Working on the basics is necessary to keep up, and that includes fixing customer pain points and streamlining processes. But Winners also design experiences to evoke an emotional response.
Rick Parrish, a Principal Analyst at Forrester focused on CX, found in a 2018 consumer study that emotion had a bigger impact than effectiveness or ease. “Elite brands provided about 22 emotionally positive experiences for each negative one; the bottom 5% of brands provided only two emotionally positive experiences for each negative one.”
A case in point is TurboTax, says Parrish, which found striving to minimize clicks actually hurt consumer experiences and hence loyalty. A more loyalty-building approach features TurboTax adding an extra step to ask “How are you feeling about doing your taxes?” Subsequent dialogs are customized based on whether the answer is “good,” “not so good,” or “don’t ask.”
After filing taxes with TurboTax, customers are left on a high note by receiving a congratulatory message and assurance they are finished with the process. According to Parrish, “traditional designers would balk at that, since it adds pages, clicks, and wait times, but it improves the experience.”
This example illustrates that emotion can be designed into software. But this study, like several others previously conducted by CustomerThink, finds 80% believe human-based interactions are better at creating memorable experiences.
Survey takers supplied these examples of how they attempted to deliver “memorable experiences”:
- We recognise their birthday by a gift data and SMS
- No-hassle refunds/replacements.
- Focus of the majority of our customers is quick order placement and turnaround and supported by solid and pertinent communication at all relevant stages of the order cycle
- Development of standards, processes, mystery shopping, training relating to the handover of the product to the customer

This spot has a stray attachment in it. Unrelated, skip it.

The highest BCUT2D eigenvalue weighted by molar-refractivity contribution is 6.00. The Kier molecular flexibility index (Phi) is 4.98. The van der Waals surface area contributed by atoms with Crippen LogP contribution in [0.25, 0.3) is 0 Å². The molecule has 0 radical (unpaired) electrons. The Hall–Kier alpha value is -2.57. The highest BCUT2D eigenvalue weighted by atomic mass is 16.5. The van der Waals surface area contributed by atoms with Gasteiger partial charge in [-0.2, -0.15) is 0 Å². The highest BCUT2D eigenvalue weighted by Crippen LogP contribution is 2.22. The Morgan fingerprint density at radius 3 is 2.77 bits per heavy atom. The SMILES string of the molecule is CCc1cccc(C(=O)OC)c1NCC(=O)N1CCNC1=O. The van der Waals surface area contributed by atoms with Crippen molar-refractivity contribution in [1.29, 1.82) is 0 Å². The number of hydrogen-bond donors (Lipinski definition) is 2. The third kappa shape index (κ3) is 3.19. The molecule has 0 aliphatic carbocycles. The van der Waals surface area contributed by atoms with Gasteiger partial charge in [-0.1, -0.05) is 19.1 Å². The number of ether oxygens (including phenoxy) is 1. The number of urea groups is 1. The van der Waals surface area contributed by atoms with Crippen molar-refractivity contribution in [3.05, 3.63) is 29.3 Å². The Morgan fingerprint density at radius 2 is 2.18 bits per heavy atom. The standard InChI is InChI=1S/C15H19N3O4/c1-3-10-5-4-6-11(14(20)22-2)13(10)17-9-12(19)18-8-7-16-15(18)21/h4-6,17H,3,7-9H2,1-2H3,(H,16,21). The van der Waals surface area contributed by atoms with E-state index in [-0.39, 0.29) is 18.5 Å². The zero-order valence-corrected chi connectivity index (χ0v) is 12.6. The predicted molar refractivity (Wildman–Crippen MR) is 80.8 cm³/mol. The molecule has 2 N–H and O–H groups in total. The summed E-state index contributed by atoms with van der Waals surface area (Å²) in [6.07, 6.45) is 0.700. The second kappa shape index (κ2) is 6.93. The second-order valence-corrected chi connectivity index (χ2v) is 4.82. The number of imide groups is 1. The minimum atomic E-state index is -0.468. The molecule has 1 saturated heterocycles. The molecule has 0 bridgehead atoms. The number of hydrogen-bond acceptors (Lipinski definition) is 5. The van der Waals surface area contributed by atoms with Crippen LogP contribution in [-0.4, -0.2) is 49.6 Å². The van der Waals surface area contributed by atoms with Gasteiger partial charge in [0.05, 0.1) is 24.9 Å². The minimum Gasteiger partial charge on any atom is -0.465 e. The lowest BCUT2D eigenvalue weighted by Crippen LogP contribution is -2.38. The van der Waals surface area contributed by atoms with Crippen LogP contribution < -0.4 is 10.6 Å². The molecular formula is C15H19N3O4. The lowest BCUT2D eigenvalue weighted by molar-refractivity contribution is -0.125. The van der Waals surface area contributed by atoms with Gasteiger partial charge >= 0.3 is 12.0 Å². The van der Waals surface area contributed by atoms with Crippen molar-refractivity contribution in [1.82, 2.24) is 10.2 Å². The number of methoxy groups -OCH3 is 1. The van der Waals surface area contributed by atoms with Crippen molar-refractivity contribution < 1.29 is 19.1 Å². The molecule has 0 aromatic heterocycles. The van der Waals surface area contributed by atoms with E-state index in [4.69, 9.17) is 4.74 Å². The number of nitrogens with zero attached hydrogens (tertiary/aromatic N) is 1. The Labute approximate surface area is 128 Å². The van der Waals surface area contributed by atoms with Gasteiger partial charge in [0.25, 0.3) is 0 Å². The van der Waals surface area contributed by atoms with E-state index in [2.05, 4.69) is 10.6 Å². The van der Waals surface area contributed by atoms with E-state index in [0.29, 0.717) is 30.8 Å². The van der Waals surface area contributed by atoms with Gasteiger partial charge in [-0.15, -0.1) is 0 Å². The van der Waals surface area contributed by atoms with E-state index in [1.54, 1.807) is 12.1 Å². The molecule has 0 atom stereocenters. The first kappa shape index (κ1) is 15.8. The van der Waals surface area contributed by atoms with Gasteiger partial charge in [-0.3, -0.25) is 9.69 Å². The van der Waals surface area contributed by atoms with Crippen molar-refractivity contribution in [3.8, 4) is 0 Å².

- We make a lot of exceptions for customers which makes them feel “special” in the moment but makes me think that we need to be fine-tuning products, expectations and how we communicate.
- We focus on excellent tech and sales support and quick response times.
- Highly customize product recommendations and quick follow-ups
- We send cards to customers who go through difficult implementations, we travel onsite for training, and we send care packages annually to customers who have been with us for a long time.
- First contact resolution via Contact Centre
- High enthusiasm peak moments during the interactions
Common positive emotions include: appreciated, confident, grateful, happy respectful, and valued, according to Forrester’s research. Brands should design for emotions they want to generate, and not assume that being “easy” is the only thing that matters, nor that every touchpoint requires a “wow.”
Using Customer Metrics to Monitor Progress
If CX Strategy is a plan, then customer satisfaction and loyalty metrics (“customer metrics”) are necessary to monitor progress against that plan. Think of them as “relationship health indicators.” Increases in metrics should ideally indicate that customer perceptions are improving and result in business outcomes like improved retention rates, purchase frequency, size of the shopping cart, etc.
Customer satisfaction (CSAT) has been used for decades, of course. Academic research finds it works well as a general-purpose loyalty metric. Enterprise Rent-A-Car is well known as a customer-centric brand that strives to increase a top box score on a simple question about whether customers are “completely satisfied with their last rental experience.”
In 2003, loyalty consultant Fred Reichheld proposed a simple method to measure loyalty, called the Net Promoter® Score. (Note: Net Promoter is a registered trademark of Satmetrix, Bain and Reichheld). Based on responses to a “would you recommend” question on a 0 to 10 scale, the percentage of detractors (0 to 6) are subtracted from promoters (9 or 10) to get a Net Promoter Score (NPS). Prominent brands like Amex, GE and Intuit have embraced this method with the belief that increasing scores will drive revenue growth, although that has been disputed by some studies.
More recently, Customer Effort Score (CES) has gained popularity as a metric aimed at reducing effort especially in customer service or other routine interactions. However, CES hasn’t been established as the best general- purpose metric for all situations.17 The main concern is that while “easy” is a widely desirable attribute, it is not the sole driver of customer loyalty.
Other metrics assessed in this study include likelihood to recommend (which of course underpins NPS), likelihood to buy again, and custom metrics created using a combination of factors.
The big picture is that NPS is most commonly used overall, by 83% of CX initiatives. CSAT isn’t far behind at 69%. On average, each respondent reported their organization used three different metrics, while only 19% of all respondents reported using just one metric – NPS getting the lion’s share.
Figure 9 – Usage of Customer Metrics